I paid off $40,000 of student loans in 2 years. Here's my best advice on choosing which debt to pay off first

Rido/ShutterstockWhich debt do you pay off first? It can be hard to decide. The author is not pictured.
  • When you have more than one debt, it can be hard to decide which debt to pay off first.
  • The maths says you should pay off your highest-interest rate debt first, but psychology says you might be better off starting with the smallest debt.
  • In reality, the best method to pay off debt is the one you will stick with throughout your own debt payoff process.
  • Visit BusinessInsider.com for more stories.

If you feel like you’re drowning in debt, you are not alone.

Millions of Americans are struggling with crushing student loans, massive credit card balances, car loans, mortgages, and other borrowing. Getting out of debt is easier said than done, but debt freedom is a huge upgrade to your finances.

I paid off a car loan and student loans in my past, and I used the debt avalanche strategy to get the best results. But that doesn’t mean it’s the right choice for you.

Choosing which debt to pay off first starts with two data points for each debt: How much do you owe, and what’s the interest rate?


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Debt snowball: Start with the smallest debt

One of the most popular money personalities in the US is Dave Ramsey. He is known for helping people learn to budget and pay off debt, among other financial goals. When it comes to debt payoffs, Ramsey encourages his readers, listeners, and viewers to follow a strategy known as the debt snowball.

With a debt snowball, you organise your debts in order from smallest to largest. Each month, you make the minimum payment on every debt except for the smallest. For that payment, you should squeeze every possible dollar out of your budget until it is paid off.

As each loan or credit card is paid off, you can use the money you’d been devoting to the previous debt to make a bigger payment on the next-biggest debt, and so on until you are completely debt-free. This strategy works well for many people looking for the winning feeling of seeing success along the way to debt freedom. The psychological factor is huge, and Ramsey says seeing success as you pay off the smaller debts puts wind in your sails to pay off the bigger ones.

Debt avalanche: Start with the most expensive debt

While Ramsey’s strategy makes a good point about starting with a victory, maths says there is a better way to get out of debt. With two finance degrees under my belt, I followed the debt avalanche strategy to pay off my $US40,000 student loans in just two years.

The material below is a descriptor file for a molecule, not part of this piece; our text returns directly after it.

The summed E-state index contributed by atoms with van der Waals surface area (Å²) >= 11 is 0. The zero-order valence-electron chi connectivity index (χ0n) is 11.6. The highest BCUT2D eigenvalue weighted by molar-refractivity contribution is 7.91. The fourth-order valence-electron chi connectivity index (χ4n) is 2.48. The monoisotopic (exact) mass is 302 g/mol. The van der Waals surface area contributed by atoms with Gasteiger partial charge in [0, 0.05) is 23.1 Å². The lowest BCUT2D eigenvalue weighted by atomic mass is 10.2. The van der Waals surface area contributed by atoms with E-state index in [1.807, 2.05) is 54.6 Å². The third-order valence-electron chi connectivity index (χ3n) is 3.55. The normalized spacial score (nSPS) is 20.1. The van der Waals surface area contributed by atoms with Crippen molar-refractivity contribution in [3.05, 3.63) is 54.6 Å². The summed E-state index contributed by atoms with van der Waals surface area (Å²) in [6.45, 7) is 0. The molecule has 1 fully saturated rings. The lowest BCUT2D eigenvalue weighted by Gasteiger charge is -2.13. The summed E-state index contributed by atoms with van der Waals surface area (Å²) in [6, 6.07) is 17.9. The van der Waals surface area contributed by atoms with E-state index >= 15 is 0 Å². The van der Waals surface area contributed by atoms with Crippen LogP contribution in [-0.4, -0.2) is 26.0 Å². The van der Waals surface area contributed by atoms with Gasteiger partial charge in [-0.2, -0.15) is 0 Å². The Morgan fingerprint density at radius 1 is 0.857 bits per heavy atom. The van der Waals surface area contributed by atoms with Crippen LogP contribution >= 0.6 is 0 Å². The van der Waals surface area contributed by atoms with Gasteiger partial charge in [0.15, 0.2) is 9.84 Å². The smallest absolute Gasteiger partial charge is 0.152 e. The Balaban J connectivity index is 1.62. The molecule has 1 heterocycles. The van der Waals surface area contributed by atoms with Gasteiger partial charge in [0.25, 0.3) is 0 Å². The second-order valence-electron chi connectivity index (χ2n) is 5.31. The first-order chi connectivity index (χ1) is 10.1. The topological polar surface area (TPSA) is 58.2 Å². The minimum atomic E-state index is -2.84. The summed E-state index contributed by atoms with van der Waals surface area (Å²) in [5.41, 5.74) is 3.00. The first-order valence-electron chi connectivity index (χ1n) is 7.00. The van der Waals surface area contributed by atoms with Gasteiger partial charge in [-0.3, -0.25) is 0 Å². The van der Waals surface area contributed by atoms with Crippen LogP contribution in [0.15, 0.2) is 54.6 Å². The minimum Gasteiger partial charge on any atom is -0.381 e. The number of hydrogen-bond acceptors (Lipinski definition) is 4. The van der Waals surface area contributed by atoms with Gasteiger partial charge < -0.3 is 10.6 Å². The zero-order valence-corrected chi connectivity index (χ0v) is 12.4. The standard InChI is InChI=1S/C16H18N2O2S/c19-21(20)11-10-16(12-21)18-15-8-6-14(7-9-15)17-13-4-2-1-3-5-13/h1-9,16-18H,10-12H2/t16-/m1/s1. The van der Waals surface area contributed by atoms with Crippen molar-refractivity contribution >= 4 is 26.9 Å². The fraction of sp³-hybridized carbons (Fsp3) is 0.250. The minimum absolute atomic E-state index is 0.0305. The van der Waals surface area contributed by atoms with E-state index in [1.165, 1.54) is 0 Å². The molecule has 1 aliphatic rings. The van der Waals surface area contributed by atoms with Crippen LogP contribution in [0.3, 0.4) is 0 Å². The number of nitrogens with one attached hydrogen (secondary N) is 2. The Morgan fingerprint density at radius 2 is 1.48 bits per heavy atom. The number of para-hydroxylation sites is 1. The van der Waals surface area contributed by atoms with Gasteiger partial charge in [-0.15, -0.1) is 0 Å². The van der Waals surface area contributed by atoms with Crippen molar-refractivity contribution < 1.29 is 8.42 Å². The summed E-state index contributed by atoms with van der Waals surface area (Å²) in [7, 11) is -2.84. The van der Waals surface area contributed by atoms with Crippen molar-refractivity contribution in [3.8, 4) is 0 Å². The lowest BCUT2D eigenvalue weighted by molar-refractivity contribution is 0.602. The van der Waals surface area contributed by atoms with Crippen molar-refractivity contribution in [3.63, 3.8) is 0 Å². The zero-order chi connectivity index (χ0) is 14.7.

The debt avalanche is similar to the debt snowball in almost every way, but there is one key difference: Instead of paying off loans from smallest to largest balance, you pay off loans from the highest-interest rate to the lowest.

If you plug the numbers into a spreadsheet, you’ll find that paying off your highest-interest rate debt first will save you money and lead to a faster payoff than the debt snowball. To understand why, we have to look at the cost per dollar borrowed.

If you have a loan with a $US1,000 balance and 5% interest rate and a second loan with a $US5,000 balance and 10% interest rate, you are better off focusing on the $US5,000 loan first. Even though some people may feel like it would be easier to just pay off that $US1,000 loan first, the numbers say that’s the wrong approach, and it will cost you more in the long run.

It doesn’t really matter where you start, as long as you do it

While I’m a finance guy who always focuses on the numbers, no two people are exactly alike. Countless people have found success using both strategies. The key is picking a debt payoff order that works well for your finances.

It’s easy to get in a cycle of paying just the minimum each month, but that just leads to bigger expenses and a slower payoff. If you think the debt snowball would work better for your debt situation, use it! You are far better off paying off those expensive loans either way.

Whatever you do, don’t ignore your debt. High credit card debt balances, for example, cost you more through damage to your credit score. Bankruptcy may seem like an easy way out, but it can lead to higher interest rates and denials from lenders.

Turning around a tough personal finance situation isn’t easy. Sometimes debt payoffs require difficult budgeting choices and extra hustle to boost your income. But when you reach the finish line and those monthly payments are gone for good, you won’t regret it.


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